Design of Rain Gutter Systems For Home Construction
After I received the 2008 edition of the State of Michigan building code I eagerly looked through the table of contents for rain gutters only to find no mention of these troubling troughs that hang at the edges of a roof. So I looked to the index only to be disappointed again. There was no mention specifically of rain gutter systems to be found. I am a licensed building contractor here in Michigan and have been repairing, reworking and cleaning gutters for over five years. Gutters are not designed into a house; they are simply tacked on as an afterthought by workers of various skills and abilities.
The long term maintenance problems and damage caused by poorly designed and installed gutters cost millions of dollars. Millions of dollars from injuries and even the death of homeowners trying to clean their gutters must also be taken into account. Start with the grade; how does water naturally flow around the house? The roof and gutters should be oriented so the water flows away from the house and never over walks, drives, decks or patios. A cistern to hold water for irrigation can then be the starting point for the design of your house.
Here are several design details that should be incorporated into the building code:
1. A downspout is required for a run of gutter not to exceed twenty feet. This will allow for slope of 1/20″ per linear foot giving proper drainage. This will decrease molds, mildew and breeding grounds for mosquitoes. Subtract one foot for every inside or outside mitered corner. Example: a run of gutter with two turns should not exceed 18′ without a downspout.
2. Downspouts will be of the “commercial” (3″ X 4″ or 4″ round) size. The larger pipe will not clog with leaves and seeds as easily.
3. Gutters draining upper roofs over lower roofs must be accessible by ladder from the ground.
4.Downspouts will be fixed to the gutter by cutting tabs into the bottom of the trough then bending them down to allow a screw or pop rivet to fix the downspout to the gutter. This eliminates the outlet flange which leaks and causes leaves and seeds to catch.
5. One-piece “offset” elbows will be used instead of two-piece elbows that are commonly assembled on-site now. In my experience I have yet to see these one-piece offsets clog. The upper two-piece elbow is where the vast majority of clogs are found. Many times the entire downspout has to be removed and taken apart to clear the clog.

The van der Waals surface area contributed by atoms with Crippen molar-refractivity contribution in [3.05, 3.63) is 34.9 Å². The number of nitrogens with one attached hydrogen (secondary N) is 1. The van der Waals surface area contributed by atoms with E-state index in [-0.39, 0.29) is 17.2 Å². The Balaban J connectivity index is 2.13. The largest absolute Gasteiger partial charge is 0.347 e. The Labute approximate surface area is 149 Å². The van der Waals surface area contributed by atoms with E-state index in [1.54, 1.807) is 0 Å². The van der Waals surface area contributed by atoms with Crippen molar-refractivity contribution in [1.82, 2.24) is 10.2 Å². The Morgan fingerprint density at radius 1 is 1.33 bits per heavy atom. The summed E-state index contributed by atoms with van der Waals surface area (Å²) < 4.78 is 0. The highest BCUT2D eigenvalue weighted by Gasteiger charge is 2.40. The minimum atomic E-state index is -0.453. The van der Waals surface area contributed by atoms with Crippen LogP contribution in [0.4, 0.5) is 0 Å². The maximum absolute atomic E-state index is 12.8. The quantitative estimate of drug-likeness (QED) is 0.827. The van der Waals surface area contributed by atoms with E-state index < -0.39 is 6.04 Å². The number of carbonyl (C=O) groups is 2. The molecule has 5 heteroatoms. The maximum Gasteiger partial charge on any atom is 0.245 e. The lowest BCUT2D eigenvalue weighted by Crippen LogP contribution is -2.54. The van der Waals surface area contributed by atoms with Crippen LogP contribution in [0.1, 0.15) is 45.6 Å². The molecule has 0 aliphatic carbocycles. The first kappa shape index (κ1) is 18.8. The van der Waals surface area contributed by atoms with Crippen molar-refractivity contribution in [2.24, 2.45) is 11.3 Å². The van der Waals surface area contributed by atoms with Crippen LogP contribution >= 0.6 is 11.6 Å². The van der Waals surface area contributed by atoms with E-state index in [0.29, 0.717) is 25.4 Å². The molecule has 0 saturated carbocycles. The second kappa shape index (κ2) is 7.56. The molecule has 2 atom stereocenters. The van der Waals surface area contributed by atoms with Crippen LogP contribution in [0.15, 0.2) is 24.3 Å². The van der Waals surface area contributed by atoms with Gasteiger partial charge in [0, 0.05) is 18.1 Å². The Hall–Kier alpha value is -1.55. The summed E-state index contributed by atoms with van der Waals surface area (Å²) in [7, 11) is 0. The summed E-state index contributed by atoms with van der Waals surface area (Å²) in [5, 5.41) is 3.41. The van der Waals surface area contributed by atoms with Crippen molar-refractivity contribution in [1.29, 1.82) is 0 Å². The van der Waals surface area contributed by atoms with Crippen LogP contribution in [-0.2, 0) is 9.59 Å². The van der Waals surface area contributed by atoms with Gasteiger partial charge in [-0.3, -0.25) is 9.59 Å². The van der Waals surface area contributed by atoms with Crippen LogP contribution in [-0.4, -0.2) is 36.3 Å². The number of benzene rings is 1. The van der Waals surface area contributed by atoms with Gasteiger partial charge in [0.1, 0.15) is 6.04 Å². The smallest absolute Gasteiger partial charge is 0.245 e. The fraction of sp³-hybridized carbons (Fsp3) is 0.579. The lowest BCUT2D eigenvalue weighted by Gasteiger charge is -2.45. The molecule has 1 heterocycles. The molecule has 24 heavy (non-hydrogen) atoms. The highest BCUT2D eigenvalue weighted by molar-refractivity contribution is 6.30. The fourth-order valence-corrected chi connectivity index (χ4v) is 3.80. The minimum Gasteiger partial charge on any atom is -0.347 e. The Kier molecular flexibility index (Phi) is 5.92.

6. The vertical pipe will have a maximum of three turns; two at the outlet for the gutter and one at bottom extension.
7. Downspout pipes that are not vertical must be avoided!
8. The bottom of the lower elbow will be at least one foot above the grade with a four foot extension.
9. Downspouts or gutters will NEVER be let out onto a roof surface or into a roof valley!
10. A minimum of two pipe bands will be used for every downspout or every ten feet of downspout to fix the vertical pipe to the house.
11. “Internal” or “hidden” hangers with screws will be used instead of gutter nails. These internal hangers are far superior to old-fashioned nails that must be located precisely in the ends of rafters, ceiling joists or trusses to work properly.
12. “Two-by” ( 2 X 6 or 2 X 8) lumber will be used instead of one-inch planks now used to make the fascia. The lumber will be covered with pre-coated aluminum to permanently seal the wood from the elements. This will allow the internal hangers to be placed every twenty-four inches with little need for precision.
13. A gutter hanger will be at least six inches from the center of an outlet.
Too often houses are designed for curb appeal and the roof is not a considered as a functional system to protect the home from the elements but as a fashion statement. The gratuitous use of steep slopes, valleys, ridges, dormers, gables and even turrets will only decrease the long-term value of a house. Reducing water run-off and enhancing the irrigation needs of the landscaping can be a huge benefit to the environment. The cost to replace roofs, clean and maintain gutters and the potential damage from water intrusion must be balanced with the aesthetics of the home: form follows function; beauty is found in the functionality of the design.